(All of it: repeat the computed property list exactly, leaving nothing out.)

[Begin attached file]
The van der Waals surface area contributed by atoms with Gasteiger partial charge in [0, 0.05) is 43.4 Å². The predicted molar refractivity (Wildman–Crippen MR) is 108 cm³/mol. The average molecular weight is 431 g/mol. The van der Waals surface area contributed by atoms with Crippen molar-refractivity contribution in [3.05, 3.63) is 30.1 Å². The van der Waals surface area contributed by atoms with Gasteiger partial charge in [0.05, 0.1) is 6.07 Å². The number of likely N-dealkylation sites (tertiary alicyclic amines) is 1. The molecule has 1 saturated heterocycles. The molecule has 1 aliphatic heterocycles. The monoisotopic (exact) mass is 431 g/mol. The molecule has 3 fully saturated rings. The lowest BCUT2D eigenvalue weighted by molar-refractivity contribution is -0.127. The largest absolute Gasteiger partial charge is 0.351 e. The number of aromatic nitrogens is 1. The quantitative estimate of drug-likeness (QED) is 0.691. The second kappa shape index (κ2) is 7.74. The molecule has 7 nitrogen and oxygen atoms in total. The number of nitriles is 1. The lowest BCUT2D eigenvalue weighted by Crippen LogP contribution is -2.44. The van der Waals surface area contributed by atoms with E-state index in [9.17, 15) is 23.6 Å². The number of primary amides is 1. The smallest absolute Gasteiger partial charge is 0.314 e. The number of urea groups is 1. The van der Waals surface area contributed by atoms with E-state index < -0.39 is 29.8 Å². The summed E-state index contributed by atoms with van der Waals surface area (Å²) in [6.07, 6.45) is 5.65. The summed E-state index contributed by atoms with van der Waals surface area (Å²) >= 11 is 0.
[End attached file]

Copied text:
The van der Waals surface area contributed by atoms with Gasteiger partial charge in [0, 0.05) is 43.4 Å². The predicted molar refractivity (Wildman–Crippen MR) is 108 cm³/mol. The average molecular weight is 431 g/mol. The van der Waals surface area contributed by atoms with Crippen molar-refractivity contribution in [3.05, 3.63) is 30.1 Å². The van der Waals surface area contributed by atoms with Gasteiger partial charge in [0.05, 0.1) is 6.07 Å². The number of likely N-dealkylation sites (tertiary alicyclic amines) is 1. The molecule has 1 saturated heterocycles. The molecule has 1 aliphatic heterocycles. The monoisotopic (exact) mass is 431 g/mol. The molecule has 3 fully saturated rings. The lowest BCUT2D eigenvalue weighted by molar-refractivity contribution is -0.127. The largest absolute Gasteiger partial charge is 0.351 e. The number of aromatic nitrogens is 1. The quantitative estimate of drug-likeness (QED) is 0.691. The second kappa shape index (κ2) is 7.74. The molecule has 7 nitrogen and oxygen atoms in total. The number of nitriles is 1. The lowest BCUT2D eigenvalue weighted by Crippen LogP contribution is -2.44. The van der Waals surface area contributed by atoms with E-state index in [9.17, 15) is 23.6 Å². The number of primary amides is 1. The smallest absolute Gasteiger partial charge is 0.314 e. The number of urea groups is 1. The van der Waals surface area contributed by atoms with E-state index < -0.39 is 29.8 Å². The summed E-state index contributed by atoms with van der Waals surface area (Å²) in [6.07, 6.45) is 5.65. The summed E-state index contributed by atoms with van der Waals surface area (Å²) >= 11 is 0.